Greek leaders

Paperback | January 11, 2012

byLeslie White Hopkinson

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This historic book may have numerous typos, missing text or index. Purchasers can download a free scanned copy of the original book (without typos) from the publisher. 1918. Not illustrated. Excerpt: ... SOCRATES (Died 399 B.C.) One day in March, 423 B.C., there was performed in Athens a comedy by the poet Aristophanes, in which, as usual, he made great fun of well-known citizens and satirized the manners and morals of the time. The play opens with a dispute between Strepsiades, a crabbed old farmer, and his fashionable spendthrift son, Pheidippides, who has brought him heavily into debt. As a last resort, the father, pointing out a certain wicket gate, says to his son: -- That is the thinking-house of sapient souls. There dwell the men who teach -- aye, who persuade us, That Heaven is one vast fire-extinguisher Placed round about us, and that we're the cinders. Aye, and they'll teach (only they'll want some money) How one may speak and conquer, right or wrong. Pheidippides. Come, tell their names. Strepsiades. Well, I can't quite remember, But they're deep thinkers and true gentlemen. P. Out on the rogues! I know them. Those rank pedants, Those pale-faced, barefoot vagabonds you mean: That Socrates, poor wretch, and Chaerephon. S. Oh! oh! hush! hush! don't use those foolish words; But if the sorrows of my barley touch you, Enter their schools and cut the Turf for ever. P. I would n't go, so help me Dionysus; For all Leogaras's breed of Phasians! S. Go, I beseech you, dearest, dearest son. Go and be taught! P. And what would you have me learn? S. I'm told they have two Reasons -- one the better (Whatever that may mean), and one the worse; The worse of these two Reasons, so they say Puts forward unjust pleas, and always wins. Now, if you were to learn this unjust reasoning, Of all the debts that I've incurred for you I would not pay one creditor a penny. Pheidippides, however, is too much afraid of losing his complexion to adopt a student's life, so old Strepsiad...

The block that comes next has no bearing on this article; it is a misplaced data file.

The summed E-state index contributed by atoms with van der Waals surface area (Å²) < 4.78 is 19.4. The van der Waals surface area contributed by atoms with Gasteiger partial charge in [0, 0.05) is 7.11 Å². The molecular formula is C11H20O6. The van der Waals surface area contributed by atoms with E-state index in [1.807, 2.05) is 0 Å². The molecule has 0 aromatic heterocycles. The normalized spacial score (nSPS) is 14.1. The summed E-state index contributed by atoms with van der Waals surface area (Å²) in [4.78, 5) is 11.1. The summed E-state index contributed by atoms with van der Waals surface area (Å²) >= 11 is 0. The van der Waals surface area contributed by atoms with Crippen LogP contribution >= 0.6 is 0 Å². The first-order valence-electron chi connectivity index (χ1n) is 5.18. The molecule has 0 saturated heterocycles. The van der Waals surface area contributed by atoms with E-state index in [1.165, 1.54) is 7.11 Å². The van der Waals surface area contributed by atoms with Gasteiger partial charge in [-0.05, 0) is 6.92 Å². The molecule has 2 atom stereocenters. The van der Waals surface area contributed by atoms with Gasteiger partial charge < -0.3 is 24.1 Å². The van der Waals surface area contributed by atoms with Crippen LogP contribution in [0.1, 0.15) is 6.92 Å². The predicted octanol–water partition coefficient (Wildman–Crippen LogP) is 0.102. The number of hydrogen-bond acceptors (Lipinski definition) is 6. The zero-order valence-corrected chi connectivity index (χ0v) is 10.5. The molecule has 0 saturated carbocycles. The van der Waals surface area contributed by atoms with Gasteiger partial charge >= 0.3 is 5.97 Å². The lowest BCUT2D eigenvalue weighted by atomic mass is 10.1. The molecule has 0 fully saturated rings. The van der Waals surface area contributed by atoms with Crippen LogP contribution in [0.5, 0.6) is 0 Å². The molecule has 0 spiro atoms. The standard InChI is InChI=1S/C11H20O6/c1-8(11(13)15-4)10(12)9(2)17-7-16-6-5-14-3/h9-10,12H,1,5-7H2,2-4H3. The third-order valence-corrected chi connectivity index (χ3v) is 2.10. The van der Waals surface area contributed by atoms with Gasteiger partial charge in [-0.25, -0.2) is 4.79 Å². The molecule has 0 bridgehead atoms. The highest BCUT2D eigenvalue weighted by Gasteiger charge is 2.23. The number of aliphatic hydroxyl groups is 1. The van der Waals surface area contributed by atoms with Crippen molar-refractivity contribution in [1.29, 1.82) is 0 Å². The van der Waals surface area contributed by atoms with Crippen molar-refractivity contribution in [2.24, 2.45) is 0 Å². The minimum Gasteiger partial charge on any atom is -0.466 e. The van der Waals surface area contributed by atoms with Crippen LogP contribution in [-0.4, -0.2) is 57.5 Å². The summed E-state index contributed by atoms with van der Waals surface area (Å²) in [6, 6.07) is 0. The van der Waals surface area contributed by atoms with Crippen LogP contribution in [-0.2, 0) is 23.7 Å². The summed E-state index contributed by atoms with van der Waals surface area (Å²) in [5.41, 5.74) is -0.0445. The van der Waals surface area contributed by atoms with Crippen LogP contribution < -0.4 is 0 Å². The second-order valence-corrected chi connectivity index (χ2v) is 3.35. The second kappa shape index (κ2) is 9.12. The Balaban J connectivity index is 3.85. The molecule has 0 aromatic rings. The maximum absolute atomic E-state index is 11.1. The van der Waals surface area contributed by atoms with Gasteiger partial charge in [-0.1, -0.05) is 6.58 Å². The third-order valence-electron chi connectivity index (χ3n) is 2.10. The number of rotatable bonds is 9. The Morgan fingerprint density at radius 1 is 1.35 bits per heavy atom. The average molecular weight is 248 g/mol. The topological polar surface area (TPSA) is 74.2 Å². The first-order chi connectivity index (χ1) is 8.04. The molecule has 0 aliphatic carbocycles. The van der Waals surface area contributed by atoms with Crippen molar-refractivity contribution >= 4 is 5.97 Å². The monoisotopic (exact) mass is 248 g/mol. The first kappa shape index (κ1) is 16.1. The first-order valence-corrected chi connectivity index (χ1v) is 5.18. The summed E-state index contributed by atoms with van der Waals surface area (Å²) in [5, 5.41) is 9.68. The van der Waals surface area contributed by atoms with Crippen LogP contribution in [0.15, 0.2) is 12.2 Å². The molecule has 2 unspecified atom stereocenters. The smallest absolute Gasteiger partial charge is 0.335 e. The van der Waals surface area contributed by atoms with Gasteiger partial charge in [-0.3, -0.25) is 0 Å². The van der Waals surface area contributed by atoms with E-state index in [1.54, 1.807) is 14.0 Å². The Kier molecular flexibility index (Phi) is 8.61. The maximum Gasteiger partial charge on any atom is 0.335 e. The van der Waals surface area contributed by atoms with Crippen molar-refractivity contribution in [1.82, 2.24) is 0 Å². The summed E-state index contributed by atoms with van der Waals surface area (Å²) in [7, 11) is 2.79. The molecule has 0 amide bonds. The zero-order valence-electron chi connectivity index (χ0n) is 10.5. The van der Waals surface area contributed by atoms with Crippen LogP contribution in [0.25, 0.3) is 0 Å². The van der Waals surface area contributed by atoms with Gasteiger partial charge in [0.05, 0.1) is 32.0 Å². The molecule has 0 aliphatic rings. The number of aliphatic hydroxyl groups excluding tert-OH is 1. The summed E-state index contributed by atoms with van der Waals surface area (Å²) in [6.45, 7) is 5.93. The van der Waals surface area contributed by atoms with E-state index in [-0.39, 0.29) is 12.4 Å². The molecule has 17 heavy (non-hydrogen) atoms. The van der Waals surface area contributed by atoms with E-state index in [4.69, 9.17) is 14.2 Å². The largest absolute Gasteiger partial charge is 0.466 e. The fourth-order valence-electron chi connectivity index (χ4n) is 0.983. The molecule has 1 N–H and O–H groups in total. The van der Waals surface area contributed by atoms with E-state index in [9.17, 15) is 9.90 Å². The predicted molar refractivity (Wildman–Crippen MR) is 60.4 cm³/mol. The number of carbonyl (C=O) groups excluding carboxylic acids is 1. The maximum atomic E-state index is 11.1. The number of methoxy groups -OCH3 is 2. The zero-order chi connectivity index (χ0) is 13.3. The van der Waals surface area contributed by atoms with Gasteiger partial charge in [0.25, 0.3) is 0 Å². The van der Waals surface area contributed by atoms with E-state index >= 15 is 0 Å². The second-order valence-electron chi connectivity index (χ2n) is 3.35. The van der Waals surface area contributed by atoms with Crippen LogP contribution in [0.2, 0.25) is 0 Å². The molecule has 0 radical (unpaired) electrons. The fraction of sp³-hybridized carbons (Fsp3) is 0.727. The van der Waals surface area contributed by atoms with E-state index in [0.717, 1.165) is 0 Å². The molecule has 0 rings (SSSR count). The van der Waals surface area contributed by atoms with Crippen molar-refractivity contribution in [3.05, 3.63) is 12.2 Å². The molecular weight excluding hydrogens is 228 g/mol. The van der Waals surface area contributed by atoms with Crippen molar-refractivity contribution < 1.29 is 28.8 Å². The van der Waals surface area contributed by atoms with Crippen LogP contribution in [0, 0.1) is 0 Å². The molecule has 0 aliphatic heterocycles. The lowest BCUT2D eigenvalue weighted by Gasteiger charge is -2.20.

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This historic book may have numerous typos, missing text or index. Purchasers can download a free scanned copy of the original book (without typos) from the publisher. 1918. Not illustrated. Excerpt: ... SOCRATES (Died 399 B.C.) One day in March, 423 B.C., there was performed in Athens a comedy by the poet Aristophanes, in which, as us...

Format:PaperbackDimensions:84 pages, 9.69 × 7.44 × 0.17 inPublished:January 11, 2012Publisher:General Books LLCLanguage:English

The following ISBNs are associated with this title:

ISBN - 10:0217314554

ISBN - 13:9780217314558

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